The move by the government to install a Passenger Information (API) system at the Jomo Kenyatta International Airport (JKIA) has put the interior ministry on the spot over inflation of the tender which could see taxpayers lose millions of shillings.
This is compared to other countries where the multi-national has delivered similar services.
Interior CS Kithure Kindiki’s ministry is behind the deal that could see taxpayers pay more than the value of the services being offered Geneva headquartered-SITA (Société Internationale de Télécommunications Aéronautiques).
SITA is a multinational information technology company providing IT and telecommunication services to the air transport industry.
President William Ruto’s government is said to have significantly escalated the cost of services, despite their significantly lower prices in other countries.
This surge in expenses is further amplified by the irregular procurement process, or rather its complete absence, despite the legal requirement outlined in the procurement laws.
A compelling example is the contract for the secure transmission of API (Advance Passenger Information) and PNR (Passenger Name Record) information, which facilitates the pre-arrival and departure communication of airline flight manifests with passenger details.
For example in Brazil, a comparable service is offered by the company at an annual cost of BR$ 1.733.342,37 Brazilian reals, equivalent to approximately $ 362,000.
This is equivalent to Ksh243.4 million.
Astonishingly, in Kenya, the same service provided by the company carries an exorbitant price tag of approximately $ 12,000,000 per year or Ksh1.7 billion.
Considering that Brazil receives approximately 21 million international passengers annually, while Kenya handles around six million, it becomes means that Brazil pays a cost of $0.0172 cents per passenger about Sh2, whereas Kenya will pay $2 per passenger.
This is equivalent to Sh280 for the same services, raising questions over the deal and it’s beneficiaries.
“The glaring question arises as to why the same services provided by the same company are 100 times more expensive in Kenya compared to other countries,” a local supplier who spoke on anonymity due to the sensitivity of the subject, said.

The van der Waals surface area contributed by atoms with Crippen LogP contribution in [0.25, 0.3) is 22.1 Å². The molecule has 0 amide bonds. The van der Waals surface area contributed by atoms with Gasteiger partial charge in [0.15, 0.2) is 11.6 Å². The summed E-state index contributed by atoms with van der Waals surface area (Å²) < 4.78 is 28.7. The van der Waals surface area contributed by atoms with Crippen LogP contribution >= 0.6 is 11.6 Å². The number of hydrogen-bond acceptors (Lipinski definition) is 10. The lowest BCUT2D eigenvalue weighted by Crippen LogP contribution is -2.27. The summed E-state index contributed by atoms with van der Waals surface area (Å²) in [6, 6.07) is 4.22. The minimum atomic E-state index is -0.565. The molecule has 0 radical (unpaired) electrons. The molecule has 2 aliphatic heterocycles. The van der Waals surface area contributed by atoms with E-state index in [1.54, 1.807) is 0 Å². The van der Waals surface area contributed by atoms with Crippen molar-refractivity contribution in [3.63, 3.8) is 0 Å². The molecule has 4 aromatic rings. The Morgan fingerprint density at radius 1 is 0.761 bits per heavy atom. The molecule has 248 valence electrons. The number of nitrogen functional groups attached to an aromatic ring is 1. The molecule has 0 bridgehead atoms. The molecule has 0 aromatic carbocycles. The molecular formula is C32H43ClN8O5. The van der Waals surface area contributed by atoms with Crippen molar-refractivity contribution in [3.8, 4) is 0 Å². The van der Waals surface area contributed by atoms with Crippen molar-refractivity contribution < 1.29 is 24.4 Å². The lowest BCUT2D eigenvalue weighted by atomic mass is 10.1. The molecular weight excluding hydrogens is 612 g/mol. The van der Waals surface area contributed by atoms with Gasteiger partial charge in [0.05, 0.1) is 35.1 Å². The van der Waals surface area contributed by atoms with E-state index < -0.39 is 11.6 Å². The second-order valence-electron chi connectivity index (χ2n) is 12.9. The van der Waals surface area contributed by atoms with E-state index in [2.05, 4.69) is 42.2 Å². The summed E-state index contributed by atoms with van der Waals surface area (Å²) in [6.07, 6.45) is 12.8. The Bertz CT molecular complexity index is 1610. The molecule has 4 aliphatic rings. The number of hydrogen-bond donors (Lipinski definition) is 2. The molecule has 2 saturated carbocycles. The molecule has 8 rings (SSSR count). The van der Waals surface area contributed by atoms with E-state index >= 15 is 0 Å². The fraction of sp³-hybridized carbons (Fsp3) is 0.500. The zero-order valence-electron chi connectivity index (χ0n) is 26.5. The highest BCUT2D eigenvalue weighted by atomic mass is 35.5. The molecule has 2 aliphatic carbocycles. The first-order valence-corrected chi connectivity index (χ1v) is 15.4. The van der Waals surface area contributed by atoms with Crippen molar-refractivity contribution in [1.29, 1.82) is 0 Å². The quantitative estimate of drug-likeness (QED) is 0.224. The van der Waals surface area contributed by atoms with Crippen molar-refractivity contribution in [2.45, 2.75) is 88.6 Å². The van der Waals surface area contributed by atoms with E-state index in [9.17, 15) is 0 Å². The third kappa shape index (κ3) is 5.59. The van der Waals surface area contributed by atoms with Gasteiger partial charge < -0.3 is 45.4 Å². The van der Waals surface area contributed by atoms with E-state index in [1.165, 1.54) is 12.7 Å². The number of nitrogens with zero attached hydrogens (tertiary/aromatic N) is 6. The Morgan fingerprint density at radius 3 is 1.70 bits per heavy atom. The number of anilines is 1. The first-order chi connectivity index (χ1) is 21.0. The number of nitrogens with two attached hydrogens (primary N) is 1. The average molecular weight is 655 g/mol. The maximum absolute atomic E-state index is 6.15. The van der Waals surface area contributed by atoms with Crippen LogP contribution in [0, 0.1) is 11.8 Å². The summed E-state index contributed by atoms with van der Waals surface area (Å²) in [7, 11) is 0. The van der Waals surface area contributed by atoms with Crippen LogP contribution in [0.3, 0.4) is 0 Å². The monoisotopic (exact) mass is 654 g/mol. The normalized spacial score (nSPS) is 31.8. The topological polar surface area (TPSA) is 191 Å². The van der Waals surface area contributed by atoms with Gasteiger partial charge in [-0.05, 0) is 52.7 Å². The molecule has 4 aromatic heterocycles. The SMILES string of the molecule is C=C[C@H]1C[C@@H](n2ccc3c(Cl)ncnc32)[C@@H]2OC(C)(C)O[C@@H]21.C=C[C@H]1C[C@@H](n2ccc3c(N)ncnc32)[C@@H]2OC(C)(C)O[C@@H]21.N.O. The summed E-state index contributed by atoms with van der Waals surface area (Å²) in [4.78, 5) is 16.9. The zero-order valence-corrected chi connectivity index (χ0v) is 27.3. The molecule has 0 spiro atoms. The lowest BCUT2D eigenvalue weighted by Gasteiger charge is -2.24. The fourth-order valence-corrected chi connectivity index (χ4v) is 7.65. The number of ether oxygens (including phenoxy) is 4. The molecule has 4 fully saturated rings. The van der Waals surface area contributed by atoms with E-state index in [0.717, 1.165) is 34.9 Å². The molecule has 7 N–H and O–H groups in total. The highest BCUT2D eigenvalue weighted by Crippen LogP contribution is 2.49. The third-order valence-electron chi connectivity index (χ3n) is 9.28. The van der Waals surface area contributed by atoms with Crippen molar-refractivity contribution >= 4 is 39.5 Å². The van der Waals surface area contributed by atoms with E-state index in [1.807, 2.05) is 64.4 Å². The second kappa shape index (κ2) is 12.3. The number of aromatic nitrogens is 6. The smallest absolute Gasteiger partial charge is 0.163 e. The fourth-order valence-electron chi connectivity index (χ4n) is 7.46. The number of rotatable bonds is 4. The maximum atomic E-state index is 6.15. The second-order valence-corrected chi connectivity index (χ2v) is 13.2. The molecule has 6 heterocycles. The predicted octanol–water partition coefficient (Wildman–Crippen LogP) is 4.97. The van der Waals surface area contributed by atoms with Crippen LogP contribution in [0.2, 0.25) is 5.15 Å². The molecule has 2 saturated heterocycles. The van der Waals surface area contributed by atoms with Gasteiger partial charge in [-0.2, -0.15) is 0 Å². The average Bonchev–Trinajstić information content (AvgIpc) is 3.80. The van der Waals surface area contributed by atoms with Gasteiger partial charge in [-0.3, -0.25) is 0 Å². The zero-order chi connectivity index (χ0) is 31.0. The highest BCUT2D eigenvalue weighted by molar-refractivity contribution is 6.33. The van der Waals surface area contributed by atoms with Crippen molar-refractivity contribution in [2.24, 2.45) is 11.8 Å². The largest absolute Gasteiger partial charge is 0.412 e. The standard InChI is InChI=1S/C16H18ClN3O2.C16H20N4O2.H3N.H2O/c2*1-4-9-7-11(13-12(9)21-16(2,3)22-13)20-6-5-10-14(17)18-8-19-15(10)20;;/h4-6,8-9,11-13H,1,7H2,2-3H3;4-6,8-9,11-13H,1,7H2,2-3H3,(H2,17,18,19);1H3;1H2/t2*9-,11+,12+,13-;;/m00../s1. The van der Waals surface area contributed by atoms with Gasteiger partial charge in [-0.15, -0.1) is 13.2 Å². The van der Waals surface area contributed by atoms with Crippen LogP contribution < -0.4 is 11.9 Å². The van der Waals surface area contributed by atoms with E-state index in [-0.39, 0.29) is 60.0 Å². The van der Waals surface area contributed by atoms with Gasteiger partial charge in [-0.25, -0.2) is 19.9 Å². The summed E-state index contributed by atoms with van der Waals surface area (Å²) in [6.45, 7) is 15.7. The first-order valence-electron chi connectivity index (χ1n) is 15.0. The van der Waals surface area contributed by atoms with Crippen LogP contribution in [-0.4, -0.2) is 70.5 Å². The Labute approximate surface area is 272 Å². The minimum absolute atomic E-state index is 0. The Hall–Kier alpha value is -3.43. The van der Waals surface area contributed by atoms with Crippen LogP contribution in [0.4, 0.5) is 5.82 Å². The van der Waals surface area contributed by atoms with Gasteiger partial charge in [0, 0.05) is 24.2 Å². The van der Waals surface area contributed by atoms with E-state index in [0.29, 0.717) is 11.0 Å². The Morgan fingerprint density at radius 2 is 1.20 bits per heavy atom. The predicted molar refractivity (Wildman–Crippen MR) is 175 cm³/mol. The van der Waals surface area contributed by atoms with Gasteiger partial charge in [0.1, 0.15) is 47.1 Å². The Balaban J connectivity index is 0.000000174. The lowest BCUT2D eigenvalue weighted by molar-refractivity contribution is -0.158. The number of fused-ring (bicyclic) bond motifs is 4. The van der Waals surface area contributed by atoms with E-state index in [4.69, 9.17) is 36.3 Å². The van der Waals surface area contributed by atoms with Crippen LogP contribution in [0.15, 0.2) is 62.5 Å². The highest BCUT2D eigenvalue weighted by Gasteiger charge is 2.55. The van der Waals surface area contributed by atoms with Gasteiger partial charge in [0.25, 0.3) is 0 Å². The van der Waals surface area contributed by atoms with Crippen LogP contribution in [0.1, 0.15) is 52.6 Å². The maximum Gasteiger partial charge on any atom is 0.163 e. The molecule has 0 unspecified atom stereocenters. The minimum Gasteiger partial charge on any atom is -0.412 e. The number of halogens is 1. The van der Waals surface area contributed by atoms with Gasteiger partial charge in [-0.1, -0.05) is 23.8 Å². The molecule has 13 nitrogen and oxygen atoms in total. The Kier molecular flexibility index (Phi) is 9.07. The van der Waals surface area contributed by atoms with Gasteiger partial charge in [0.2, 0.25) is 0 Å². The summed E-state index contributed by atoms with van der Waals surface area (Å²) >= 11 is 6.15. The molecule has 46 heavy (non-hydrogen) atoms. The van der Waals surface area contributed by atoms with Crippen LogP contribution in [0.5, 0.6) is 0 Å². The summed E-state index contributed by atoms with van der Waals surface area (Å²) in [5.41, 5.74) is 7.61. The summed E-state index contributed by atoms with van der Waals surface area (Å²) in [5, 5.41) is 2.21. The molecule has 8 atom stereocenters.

They are among local players and international companies that want the deal scrutinized to save taxpayers from losses, in an economy that is struggling with rising debt that is undermining development in the country, at a time when households are struggling with a high cost of living and over burdened by taxes to bridge budget deficit.
“There is need for prompt inquiries regarding the individuals involved and their potential business connections with the government. Are there additional ventures that they have with the government, which may contribute to these irregularities?,” the companies posed.
This also raises questions over fairness in the tendering process which is said to have deprived local companies of an equitable opportunity to participate in the tender process, ensuring transparency and fair competition.
According to CS Kindiki, plans are underway to install the Advanced Passenger Information (API) system as well as e-Gates at the country’s entry points for easy profiling of passengers and convenience.
The systems, the CS said, will be critical in boosting the country’s security and eliminating queues as passengers await their immigration stamps.
The APIS and e-Gates will be installed at the Jomo Kenyatta International Airport (JKIA) as well as all ports of entry.
The systems will be integrated into the international immigration system to enable one to profile passengers travelling in and out of Kenya and even those transiting through the country before they land.
“APIS will be supplemented with the installation of e-Gates at JKIA and our Ports of Entry. Besides being a major boost in assisting our immigration and security endeavours, this APIS system and e-Gates will eliminate queues at our immigration counters,” CS Kindiki said.
The tender is the latest that has raised questions over under dealings in the Kenya Kwanza administration, which undermines President Ruto’s commitment to fight corruption.
A number of questionable dealings have also been reported at the Kenya Medical Supplies Agency (Kemsa) and the recent importation of cooking oil by the government, where prices as are also said to be inflated with some local individuals and companies minting billions.